ROCKVILLE, Md. — The initials of thousands of locals who have enjoyed a late night at Montgomery County’s oldest watering hole are still carved into its wooden booths. While the hitching post no longer stands outside Hank Dietle’s Tavern along Rockville Pike, the memories aren’t going anywhere.
Hank’s Montgomery County beer and wine license is No. 001. The Montgomery County Department of Liquor Control confirms Dietle’s holds the county’s first Class D, beer and wine, license and is the county’s first bar.
Customers still come in to reminisce about their fathers taking them to Dietle’s to hear a song on the juke box, says bartender Jenette Ford. Some even remember shopping with their grandmothers at the tavern’s home when it was surrounded by farm land.
“I had customers who actually would ride their horses over from River Road, and tie them out in front of the place and have a drink,” says John Hovde, who ran the tavern from 1971 to 1986.
Hovde’s father was a bartender at Dietle’s in the ’60s. After serving overseas in the Marine Corps, Hovde came back and looked for a job. After a few short weeks, he fell into his father’s footsteps when he became Dietle’s head bartender.
Learning the drink menu wasn’t very tough — Dietle’s still only serves beer and wine — but learning the history of the watering hole took years.
“Originally it was owned by Edward Offut,” says Hovde of the stand-alone house that Dietle’s calls home near White Flint Mall.
Offut lived next door, which is now Addie’s restaurant, Hovde says.
“He built this building, and it was a country store. Sometime, right prior, or right after the second World War, he sold it to a man named Freddie Salami. Freddie owned the place for many, many years up until Hank bought it. So basically, you only had three owners of this business since 1916,” Hovde says.
Tony Huniak owns it now. Huniak says he got a call on Dec. 31, 1997 from another Dietle’s regular telling him the bar was about to go under. The man asked Huniak if he was willing to help save it. He’s owned it ever since.
Huniak is modest about his efforts, but he’s cleaned the place up and made it welcoming to new customers, Hovde says.
“It was a little more cluttered. There used to be stuffed fish hanging on the wall because Hank was a great fisherman,” Hovde says.
The décor inside Hank Dietle’s feels comfortable. “Welcoming” is the word Ford uses to describe it. The dark green walls are covered with photos of Dietle’s “regulars” taken over the years. The self-described family of this tavern, also called a fraternity, is often allowed to pour themselves drinks behind the bar.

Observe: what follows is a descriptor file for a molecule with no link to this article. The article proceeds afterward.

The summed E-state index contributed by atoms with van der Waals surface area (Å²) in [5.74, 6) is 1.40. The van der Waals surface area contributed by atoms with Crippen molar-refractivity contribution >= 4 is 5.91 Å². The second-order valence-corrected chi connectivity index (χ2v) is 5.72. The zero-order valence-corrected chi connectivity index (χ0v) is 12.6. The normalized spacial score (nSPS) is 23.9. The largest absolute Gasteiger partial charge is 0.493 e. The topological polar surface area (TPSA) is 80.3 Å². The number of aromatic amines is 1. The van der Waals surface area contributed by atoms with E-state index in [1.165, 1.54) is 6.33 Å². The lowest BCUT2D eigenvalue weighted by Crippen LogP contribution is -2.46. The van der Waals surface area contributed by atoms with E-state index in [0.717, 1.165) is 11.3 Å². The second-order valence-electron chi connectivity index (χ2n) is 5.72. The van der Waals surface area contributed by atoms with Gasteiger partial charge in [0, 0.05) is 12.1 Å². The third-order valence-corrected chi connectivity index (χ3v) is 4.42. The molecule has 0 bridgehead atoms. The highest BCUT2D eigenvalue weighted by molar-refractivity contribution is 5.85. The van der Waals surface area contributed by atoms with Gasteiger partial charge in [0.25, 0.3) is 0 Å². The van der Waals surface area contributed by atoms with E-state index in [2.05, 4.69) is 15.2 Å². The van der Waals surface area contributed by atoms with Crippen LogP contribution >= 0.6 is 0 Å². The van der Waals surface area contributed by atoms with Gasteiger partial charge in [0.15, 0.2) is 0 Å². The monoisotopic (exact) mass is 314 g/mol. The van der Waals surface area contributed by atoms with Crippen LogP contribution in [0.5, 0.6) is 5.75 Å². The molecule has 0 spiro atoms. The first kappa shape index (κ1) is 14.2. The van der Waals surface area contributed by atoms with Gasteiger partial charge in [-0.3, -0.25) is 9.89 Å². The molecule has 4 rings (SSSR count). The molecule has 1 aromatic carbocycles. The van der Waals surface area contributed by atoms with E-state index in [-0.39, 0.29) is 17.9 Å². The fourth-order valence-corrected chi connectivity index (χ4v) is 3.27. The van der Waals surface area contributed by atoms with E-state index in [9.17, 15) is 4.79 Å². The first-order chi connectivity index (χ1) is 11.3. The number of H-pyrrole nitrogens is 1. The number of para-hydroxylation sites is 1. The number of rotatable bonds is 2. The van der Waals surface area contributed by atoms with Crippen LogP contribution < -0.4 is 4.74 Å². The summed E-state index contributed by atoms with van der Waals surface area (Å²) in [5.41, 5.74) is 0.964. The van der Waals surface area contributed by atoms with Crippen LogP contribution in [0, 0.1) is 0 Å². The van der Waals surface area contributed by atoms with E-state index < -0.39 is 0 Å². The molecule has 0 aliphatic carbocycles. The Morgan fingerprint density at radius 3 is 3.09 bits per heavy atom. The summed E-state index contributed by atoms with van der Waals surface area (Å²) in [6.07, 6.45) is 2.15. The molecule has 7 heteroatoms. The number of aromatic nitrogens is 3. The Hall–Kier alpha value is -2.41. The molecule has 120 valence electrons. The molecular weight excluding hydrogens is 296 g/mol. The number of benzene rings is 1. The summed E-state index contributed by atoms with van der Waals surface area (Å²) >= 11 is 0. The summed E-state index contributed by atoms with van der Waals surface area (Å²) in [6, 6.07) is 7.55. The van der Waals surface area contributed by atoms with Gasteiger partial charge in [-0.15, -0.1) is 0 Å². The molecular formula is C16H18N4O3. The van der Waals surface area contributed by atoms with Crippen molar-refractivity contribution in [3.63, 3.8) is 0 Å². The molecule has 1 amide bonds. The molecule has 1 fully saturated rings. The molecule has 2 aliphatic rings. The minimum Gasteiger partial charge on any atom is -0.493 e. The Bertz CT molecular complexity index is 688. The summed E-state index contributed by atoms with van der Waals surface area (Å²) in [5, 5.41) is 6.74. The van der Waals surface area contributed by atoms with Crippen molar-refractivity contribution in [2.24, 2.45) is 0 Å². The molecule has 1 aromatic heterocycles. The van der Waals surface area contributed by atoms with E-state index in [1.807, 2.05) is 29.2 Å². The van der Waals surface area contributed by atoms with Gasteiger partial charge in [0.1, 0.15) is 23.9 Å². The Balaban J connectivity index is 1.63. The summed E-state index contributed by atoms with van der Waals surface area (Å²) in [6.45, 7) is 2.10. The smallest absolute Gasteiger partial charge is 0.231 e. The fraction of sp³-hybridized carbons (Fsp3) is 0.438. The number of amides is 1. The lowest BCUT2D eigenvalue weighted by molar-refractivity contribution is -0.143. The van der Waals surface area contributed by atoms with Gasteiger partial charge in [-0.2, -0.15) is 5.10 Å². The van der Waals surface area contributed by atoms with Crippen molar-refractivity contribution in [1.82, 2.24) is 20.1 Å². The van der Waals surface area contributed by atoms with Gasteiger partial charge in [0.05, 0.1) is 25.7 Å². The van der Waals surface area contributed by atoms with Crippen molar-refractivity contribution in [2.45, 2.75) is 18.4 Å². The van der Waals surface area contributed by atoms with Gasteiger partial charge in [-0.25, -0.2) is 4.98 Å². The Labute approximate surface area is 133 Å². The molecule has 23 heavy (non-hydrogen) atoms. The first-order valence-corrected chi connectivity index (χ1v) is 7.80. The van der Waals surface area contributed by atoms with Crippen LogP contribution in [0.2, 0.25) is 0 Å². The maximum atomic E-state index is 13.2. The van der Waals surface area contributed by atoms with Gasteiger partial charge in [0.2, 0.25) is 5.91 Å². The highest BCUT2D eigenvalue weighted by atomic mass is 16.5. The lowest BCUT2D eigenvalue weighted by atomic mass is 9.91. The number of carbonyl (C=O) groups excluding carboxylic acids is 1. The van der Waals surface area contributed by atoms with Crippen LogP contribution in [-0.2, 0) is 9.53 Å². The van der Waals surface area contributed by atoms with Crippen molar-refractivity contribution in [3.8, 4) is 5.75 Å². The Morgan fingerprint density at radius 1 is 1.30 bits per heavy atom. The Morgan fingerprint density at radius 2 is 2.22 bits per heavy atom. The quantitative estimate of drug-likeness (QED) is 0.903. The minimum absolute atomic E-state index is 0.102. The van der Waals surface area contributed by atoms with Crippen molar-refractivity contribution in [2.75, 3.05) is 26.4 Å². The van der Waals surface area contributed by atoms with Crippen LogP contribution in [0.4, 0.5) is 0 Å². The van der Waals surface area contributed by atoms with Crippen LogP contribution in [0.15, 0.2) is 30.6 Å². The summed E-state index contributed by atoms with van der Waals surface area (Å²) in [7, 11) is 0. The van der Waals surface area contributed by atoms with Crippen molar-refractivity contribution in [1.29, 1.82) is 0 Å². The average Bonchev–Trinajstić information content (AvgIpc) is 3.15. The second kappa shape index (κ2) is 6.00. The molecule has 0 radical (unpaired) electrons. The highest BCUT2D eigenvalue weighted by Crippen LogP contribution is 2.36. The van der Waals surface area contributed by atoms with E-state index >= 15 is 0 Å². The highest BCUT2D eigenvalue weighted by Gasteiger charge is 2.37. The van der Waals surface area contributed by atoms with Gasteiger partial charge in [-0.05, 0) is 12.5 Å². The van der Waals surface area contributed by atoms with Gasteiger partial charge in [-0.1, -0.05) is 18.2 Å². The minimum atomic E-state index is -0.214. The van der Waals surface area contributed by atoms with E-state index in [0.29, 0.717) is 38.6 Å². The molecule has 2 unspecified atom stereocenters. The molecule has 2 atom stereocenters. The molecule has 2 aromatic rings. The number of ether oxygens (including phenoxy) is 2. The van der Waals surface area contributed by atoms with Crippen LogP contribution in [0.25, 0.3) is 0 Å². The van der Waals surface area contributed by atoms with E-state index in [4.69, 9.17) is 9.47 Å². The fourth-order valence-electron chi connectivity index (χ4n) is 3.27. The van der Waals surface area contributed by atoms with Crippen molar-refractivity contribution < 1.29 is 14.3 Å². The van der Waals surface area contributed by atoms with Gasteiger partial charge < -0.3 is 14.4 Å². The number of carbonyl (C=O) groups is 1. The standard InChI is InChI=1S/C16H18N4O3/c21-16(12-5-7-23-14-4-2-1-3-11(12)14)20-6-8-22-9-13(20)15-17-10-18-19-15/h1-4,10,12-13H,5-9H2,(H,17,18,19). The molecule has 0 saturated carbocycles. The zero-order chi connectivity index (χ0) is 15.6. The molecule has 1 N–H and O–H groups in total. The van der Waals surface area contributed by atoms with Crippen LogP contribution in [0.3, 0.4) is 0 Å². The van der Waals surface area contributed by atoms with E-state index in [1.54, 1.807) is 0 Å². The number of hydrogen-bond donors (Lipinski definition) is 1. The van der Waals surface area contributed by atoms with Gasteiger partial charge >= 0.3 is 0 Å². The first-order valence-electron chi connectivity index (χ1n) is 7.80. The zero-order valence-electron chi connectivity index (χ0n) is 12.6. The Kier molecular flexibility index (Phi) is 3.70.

“If I don’t know you or if I don’t like you, you’d get hollered at. But yes indeed, if the bartender was on the phone, yes absolutely they could pour themselves,” Hovde says of his days tending the bar.
While the tap has replaced the jars of eggs and pickles that used to sit on the bar, the clientele has stayed the same.
The recent big news — the bar has started serving sandwiches and hot dogs. Though, Hovde seems to think they have a long way to go to compare with the pulled pork he prepared in the late ’70s on a hot plate that sat on Dietle’s radiator.
One of the reasons people flood Dietle’s on a Friday night is for the live music. A number of bands, including a local favorite, the Night Hawks, still play in the corner of the house.
“Especially with the Night Hawks, wall-to-wall people, no where to sit,” Ford says, explaining the atmosphere of the tavern on a live music night.
Down the rickety stairs to the home’s cellar sit Dietle’s relics — old cash registers, holiday decorations and an Utz potato chip tin covered in dust. It may be rough around the edges, but anyone in Dietle’s will tell you, this place has heart.
“Virtually every time I come in, even to this day 40 years later, there are still people here that I know almost every time I walk in the door,” Hovde says.
Perhaps it’s the feeling most regulars have — that this is their second home — that has kept Hank Dietle’s Tavern around and turned it into a piece of state history.